As a senior and the president of Siblings, a closed org for trans and non-binary students, Barrera is visibly out within the Wellesley community. Identifying as non-binary and queer, they have faced unique challenges that cisgender students on campus do not experience, such as microaggressions geared toward the transgender community, misgendering and being referred to as their deadname, their birth name that they no longer go by. For example, when they lived on the second floor of Beebe their junior year, where they had to use a shared bathroom “for women,” they were always stared at because their gender presentation was “too masculine” to be palatable to the average Wellesley student.
“Wellesley is not an ideal place to be non-cis at … A lot of the women’s empowerment movement fails to recognize the reason why … we are at a ‘historically women’s college’ is because of misogyny. At its core, misogyny affects a lot more people outside of the realm of cisgender women … Anything that removes the binary is going to promote empowerment of everyone … A lot of tropes like, ‘Wellesley women doing blank’ [exist], and I’m just like, ‘Cool, I don’t really belong in your space that you’re creating. I think … to admit all the ways in which you yourself perpetuate and reinforce the gender binary is really hard for people,” Barrera said.
Garcia has faced their own hardships throughout their coming out story, especially with being non-binary. Growing up in a socially conservative and wealthy place, being a middle-class, non-binary person of color made much of their high school experience difficult. They are thankful that they never came out to their family as non-binary due to their old-fashioned parents, who have “a very strict idea of what gender is.” As Garcia matured, they realized that coming out wasn’t always necessary:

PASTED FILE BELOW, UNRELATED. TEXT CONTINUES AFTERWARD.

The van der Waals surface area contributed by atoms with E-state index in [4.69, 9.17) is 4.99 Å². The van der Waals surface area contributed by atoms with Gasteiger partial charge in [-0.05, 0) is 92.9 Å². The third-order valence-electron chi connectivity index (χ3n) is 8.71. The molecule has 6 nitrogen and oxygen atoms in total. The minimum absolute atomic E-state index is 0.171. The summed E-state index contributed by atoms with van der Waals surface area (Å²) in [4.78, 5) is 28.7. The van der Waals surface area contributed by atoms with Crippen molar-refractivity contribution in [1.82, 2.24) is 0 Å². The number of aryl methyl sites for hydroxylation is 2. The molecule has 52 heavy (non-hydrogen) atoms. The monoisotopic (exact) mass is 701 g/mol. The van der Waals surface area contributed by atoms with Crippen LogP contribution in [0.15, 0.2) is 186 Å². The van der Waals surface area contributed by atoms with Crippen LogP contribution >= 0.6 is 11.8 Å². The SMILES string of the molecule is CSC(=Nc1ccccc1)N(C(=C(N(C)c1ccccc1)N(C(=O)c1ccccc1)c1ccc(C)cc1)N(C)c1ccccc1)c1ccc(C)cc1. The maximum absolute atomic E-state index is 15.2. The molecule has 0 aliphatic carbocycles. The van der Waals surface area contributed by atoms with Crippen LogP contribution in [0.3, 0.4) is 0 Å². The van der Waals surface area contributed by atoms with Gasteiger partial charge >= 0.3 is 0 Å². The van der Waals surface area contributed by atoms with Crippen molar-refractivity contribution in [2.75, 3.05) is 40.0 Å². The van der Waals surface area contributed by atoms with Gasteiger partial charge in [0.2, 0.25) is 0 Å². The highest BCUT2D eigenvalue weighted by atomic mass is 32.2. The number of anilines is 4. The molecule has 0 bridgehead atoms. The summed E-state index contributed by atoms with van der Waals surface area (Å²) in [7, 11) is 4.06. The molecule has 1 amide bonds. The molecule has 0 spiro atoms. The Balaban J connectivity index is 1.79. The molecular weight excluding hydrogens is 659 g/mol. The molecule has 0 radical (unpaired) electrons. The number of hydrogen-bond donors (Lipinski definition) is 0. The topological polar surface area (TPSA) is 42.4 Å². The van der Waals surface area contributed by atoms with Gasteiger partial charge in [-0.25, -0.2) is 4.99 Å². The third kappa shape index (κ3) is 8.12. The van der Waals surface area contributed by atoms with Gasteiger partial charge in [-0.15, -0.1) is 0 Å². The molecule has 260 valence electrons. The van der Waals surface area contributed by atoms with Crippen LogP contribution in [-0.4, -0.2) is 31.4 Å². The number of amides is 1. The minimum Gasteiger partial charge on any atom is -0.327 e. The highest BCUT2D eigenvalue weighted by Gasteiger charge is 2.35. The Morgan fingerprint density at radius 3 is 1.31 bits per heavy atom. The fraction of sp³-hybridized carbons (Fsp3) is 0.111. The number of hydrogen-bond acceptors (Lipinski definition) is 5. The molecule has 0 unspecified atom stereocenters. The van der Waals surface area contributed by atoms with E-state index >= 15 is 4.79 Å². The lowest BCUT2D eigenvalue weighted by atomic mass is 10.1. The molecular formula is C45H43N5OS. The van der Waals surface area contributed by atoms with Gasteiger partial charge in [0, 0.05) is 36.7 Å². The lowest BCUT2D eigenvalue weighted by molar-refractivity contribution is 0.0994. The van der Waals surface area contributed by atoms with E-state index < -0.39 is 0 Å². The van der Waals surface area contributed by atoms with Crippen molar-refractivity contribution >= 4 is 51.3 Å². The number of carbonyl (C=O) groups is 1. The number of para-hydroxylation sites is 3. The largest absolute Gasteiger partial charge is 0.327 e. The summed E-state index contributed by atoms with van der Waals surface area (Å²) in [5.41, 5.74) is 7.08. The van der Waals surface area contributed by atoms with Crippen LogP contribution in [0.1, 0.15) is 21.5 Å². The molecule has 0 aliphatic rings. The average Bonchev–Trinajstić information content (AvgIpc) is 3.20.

“When I was figuring out my gender identity, I was like, ‘I’m going to keep this on lock for like three years, and then maybe I’ll come out to some people. I don’t know. I’ll come out when I feel like coming out.’ And I feel like that’s the attitude you gotta have. I definitely felt a lot of pressure to come out to be representation for people who were in the closet, but now I’m just like, at the end of the day, the only person you have is yourself … If being in the closet is comfortable, then be there,” they said.
Where Garcia and Kari’s coming out stories collide is in their improved experiences upon arriving at Wellesley. Wellesley has been Garcia’s “getting-better moment,” as they have been able to have so many things they didn’t have at home, such as a multitude of queer friends, a girlfriend and being surrounded by people who (mostly) use their correct pronouns. As for Kari, she usually assumes that a new person she meets at Wellesley is queer, and is surprised whenever that person in question is straight. She enjoys the liberating feeling of being at a school where the majority of students are part of the LGBTQ+ community.
Despite the numerous challenges Barrera has experienced being openly transgender, they still found a strong sense of community within transgender groups on campus, particularly Siblings. They think the biggest contributor to their ability to heal and to come to terms with who they were was “community and being in a space where you’re removing a lot of forms of structural violence and microaggressions … Also seeing people who are happy and living their true lives. It [makes you think], ‘Oh, I can do that too.’”